In December of the same year, according to aceinland, elections were held for the renewal of the mainly due to the visit of President Lee Teng-hui to the USA and the military maneuvers carried out by the ships of Beijing off the Taiwanese coast. In December of the same year, elections were held for the renewal of the mainly due to the visit of President Lee Teng-hui to the USA and the military maneuvers carried out by the ships of Beijing off the Taiwanese coast. In December of the same year, elections were held for the renewal of thelegislative yuan, which ended with a sharp downsizing of the Kuomintang, which managed to keep an absolute majority of seats only by a narrow margin. In the first direct presidential consultations in 1996, the Kuomintang managed to get Lee Teng-hui to be reconfirmed. Relations between Taiwan and the People’s Republic of China, meanwhile, remained unchanged, so much so that in November 1996 Beijing prevented Taiwan from participating in the APEC summit. The municipal and legislative elections of December 1998 reconfirmed the victory of the Kuomintang which, re-proposing a political structure favorable to maintaining the status quo, favored the reduction of political tensions with China. Tensions that returned, however, to become stronger in July 1999 with the blocking of contacts “between the two shores” due to the decidedly separatist line adopted by President Teng-hui, who defined relations with People’s China as “relations between states”. The citizens of Taiwan, in March 2000, were called to the polls for the presidential elections, which recorded the surprising victory of Chen Shui-bian, candidate of the Progressive Democratic Party, not liked by the Beijing authorities for his markedly independence positions. A similar outcome characterized the legislative elections of December 2001, in which the president’s party clearly surpassed the Kuomintang in terms of the number of seats won. In January 2005, the government reached an agreement with the Chinese authorities for the establishment of direct flights between the two countries. In March 2006, President Chen Shui-bian dissolved the National Unification Council, an advisory body created in 1990 to promote reunification with China, causing a harsh Chinese reaction. The legislative elections won by the Nationalist Party (Kuomintang) took place in January 2008, while the presidential elections won by Ma Ying-Jeou, a candidate of the Kuomintang himself, took place in March. In 2009, former president Chen Shui-bian and his wife were sentenced to life imprisonment for corruption and embezzlement of public funds. candidate of the Kuomintang itself. In 2009, former president Chen Shui-bian and his wife were sentenced to life imprisonment for corruption and embezzlement of public funds. candidate of the Kuomintang itself. In 2009, former president Chen Shui-bian and his wife were sentenced to life imprisonment for corruption and embezzlement of public funds.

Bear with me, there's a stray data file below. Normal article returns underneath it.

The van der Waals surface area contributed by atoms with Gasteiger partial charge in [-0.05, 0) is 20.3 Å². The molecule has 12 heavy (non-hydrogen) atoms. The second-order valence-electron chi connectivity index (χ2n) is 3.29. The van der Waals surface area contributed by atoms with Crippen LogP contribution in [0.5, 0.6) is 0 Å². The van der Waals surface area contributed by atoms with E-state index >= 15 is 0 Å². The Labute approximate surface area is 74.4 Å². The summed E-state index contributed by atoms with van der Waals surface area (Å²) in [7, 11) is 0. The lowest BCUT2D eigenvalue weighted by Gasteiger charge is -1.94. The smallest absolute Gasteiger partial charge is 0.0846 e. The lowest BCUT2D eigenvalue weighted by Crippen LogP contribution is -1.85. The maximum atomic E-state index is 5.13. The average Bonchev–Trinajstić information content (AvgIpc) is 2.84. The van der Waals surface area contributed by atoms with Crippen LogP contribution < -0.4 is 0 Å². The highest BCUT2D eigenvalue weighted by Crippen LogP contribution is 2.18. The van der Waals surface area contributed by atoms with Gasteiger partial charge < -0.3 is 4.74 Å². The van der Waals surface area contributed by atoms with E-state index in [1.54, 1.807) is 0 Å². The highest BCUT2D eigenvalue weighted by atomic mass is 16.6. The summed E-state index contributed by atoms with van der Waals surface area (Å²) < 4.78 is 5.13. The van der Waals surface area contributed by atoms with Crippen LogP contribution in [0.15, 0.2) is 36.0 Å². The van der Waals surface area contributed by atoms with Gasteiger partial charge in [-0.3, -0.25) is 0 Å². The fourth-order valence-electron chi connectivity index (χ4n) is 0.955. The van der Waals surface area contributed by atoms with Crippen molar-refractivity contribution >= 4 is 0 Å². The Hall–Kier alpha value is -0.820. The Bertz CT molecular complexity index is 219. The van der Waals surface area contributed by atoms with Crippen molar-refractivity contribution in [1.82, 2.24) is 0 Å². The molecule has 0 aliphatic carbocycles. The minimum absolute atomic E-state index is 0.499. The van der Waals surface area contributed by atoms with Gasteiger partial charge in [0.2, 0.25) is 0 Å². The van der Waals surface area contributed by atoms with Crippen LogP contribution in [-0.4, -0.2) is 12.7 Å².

Taiwan History